Yeah, you monkey! – Lost the match, losing the battle
2012 was probably quite unprecedented for the football industry in Europe; the non-sporting antics on the pitch are what I remember. Racism seemed to be everywhere, from the English Premiership to the European championships in Poland/Ukraine. I’m sure you are aware of all the other incidents. After this I bet football’s governing body FIFA, was glad to see the end of 2012. So roll on 2013….. unfortunately racism in European football has gone into extra time!
At the beginning of January 2013 Kevin-Prince Boateng who plays for top Italian football team AC Milan, was subjected to monkey chants by fans of an opposing team during a friendly match. In understandable anger the player supported by his team mates, walked off the pitch and the game was abandoned.
After criticism of his handling of similar incidents in football, FIFA president Sepp Blatter condemned racism in football, calling it the ‘devil’ of the game, but insisted that Kevin-Prince Boateng should not have walked off the pitch, as ‘running away’ was not the answer to solving this problem.
Footballer Rio Ferdinand has been very vocal about stamping out racism in football, but was shocked amid claims from football anti-racism organisation, FARE that he and his brother were subjected to offensive songs with ‘racist overtones’ by their very own English supporters! England manager Roy Hodgson said he heard the abuse but did not want to comment and the English Football Association stated that they have not yet received any recorded evidence of the incident. Rio’s club team Manger, Alex Ferguson of Manchester United commented on outspoken Rio becoming a target for football fans saying, “this is modern society…We see a lot of that. I don’t think we can change that”.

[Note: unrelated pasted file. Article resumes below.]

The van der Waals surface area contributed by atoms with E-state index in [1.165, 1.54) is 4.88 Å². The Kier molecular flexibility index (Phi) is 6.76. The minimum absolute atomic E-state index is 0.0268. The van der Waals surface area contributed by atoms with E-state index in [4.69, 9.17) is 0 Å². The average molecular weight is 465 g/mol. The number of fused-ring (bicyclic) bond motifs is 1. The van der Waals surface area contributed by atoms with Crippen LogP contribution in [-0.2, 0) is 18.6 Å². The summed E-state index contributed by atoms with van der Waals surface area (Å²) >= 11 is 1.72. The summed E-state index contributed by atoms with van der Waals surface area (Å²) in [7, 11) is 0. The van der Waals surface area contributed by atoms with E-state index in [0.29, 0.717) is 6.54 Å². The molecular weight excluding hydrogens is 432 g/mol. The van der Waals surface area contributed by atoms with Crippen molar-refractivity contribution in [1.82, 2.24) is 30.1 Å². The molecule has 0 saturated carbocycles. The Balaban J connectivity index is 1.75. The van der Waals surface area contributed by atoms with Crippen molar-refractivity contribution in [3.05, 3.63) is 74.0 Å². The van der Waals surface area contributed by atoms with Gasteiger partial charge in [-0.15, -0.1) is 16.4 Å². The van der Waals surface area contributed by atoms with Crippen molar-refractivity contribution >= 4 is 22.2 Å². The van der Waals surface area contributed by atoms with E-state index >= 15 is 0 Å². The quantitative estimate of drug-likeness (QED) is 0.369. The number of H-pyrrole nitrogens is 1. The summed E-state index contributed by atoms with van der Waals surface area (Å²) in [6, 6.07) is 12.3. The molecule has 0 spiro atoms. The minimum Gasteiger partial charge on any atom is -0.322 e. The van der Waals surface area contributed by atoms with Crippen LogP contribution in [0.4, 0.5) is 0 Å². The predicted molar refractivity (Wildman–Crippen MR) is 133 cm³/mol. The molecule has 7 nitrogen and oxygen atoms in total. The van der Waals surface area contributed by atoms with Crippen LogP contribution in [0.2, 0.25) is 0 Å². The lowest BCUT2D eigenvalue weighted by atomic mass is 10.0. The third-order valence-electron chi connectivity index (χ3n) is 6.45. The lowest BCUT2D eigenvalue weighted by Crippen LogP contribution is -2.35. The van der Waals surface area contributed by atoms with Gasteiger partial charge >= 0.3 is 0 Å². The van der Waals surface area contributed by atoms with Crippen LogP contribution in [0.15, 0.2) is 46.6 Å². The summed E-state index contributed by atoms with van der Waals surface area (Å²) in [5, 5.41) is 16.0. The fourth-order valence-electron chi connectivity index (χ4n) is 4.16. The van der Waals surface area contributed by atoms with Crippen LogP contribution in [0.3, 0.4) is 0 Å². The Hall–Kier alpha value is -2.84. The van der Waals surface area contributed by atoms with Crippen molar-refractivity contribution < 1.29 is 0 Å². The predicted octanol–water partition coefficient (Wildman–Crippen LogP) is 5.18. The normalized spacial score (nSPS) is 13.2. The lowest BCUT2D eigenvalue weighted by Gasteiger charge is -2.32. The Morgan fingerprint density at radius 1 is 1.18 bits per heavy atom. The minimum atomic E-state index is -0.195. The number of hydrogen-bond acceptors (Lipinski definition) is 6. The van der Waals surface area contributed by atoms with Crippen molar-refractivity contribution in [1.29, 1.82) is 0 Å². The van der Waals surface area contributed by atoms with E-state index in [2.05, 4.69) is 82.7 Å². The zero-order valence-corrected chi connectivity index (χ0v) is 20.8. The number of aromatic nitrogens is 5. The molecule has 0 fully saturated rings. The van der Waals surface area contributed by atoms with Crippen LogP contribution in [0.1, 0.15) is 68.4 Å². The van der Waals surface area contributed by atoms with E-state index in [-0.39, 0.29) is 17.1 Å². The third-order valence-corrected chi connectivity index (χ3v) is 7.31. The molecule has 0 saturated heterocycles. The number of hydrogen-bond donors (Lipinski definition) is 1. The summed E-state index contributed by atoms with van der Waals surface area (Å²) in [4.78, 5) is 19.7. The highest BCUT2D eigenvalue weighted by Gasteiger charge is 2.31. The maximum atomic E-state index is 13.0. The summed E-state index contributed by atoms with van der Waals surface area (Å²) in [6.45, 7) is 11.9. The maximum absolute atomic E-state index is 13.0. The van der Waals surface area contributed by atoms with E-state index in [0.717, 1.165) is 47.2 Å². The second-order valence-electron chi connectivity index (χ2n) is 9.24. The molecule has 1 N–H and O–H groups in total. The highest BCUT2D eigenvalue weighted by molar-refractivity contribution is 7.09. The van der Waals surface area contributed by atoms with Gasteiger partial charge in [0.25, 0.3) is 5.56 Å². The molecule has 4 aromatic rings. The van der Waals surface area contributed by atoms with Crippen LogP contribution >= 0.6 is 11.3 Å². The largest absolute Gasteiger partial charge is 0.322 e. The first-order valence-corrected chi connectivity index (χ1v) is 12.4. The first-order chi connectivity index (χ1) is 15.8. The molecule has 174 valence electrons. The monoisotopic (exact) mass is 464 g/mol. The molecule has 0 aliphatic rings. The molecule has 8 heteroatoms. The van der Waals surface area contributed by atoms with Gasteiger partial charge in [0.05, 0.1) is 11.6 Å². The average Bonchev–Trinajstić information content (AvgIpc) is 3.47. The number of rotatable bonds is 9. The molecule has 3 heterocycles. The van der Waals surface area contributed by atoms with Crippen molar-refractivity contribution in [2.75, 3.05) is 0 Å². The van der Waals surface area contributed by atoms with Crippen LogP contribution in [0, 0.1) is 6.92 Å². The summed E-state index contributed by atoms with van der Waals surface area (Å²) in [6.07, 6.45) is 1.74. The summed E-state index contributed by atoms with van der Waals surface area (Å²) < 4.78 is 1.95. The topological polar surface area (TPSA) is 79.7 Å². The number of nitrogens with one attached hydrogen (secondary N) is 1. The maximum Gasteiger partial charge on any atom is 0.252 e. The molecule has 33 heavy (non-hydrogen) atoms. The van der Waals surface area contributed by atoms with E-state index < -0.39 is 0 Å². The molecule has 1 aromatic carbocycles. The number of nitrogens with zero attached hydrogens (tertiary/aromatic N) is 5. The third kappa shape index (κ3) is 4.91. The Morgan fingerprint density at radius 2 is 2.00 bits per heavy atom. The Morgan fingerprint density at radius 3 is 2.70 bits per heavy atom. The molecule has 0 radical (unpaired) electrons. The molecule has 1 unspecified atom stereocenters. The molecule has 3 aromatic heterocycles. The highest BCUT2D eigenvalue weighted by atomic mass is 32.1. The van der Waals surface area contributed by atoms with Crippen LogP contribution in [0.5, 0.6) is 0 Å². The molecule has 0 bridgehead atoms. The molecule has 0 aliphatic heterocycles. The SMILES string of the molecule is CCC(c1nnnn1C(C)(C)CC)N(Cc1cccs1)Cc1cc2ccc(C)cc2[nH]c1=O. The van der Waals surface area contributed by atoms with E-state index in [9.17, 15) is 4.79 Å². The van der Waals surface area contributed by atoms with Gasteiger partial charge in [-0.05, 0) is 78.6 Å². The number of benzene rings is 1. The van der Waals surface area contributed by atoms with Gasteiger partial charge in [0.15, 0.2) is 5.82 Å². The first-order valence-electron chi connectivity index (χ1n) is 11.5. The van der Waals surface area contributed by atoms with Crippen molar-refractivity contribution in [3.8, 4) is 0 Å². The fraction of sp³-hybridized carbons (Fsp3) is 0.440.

There was also more controversy over the Easter weekend with Sunderland Football Club appointing former Premiership and Serie A player Paolo di Canio as their manager. Di Canio was banned by Lazio Football Club for making a fascist salute, but denies being a fascist or a racist.
So is racism in football here to stay? It looks like football is losing the battle against racism. It’s impossible to control what some fans say at a football match, these prejudices have a deep history which stretches further than the inception of the so-called ‘beautiful game’.
double*a*ad : AdelinA
Featured images: Football stadium – Bing images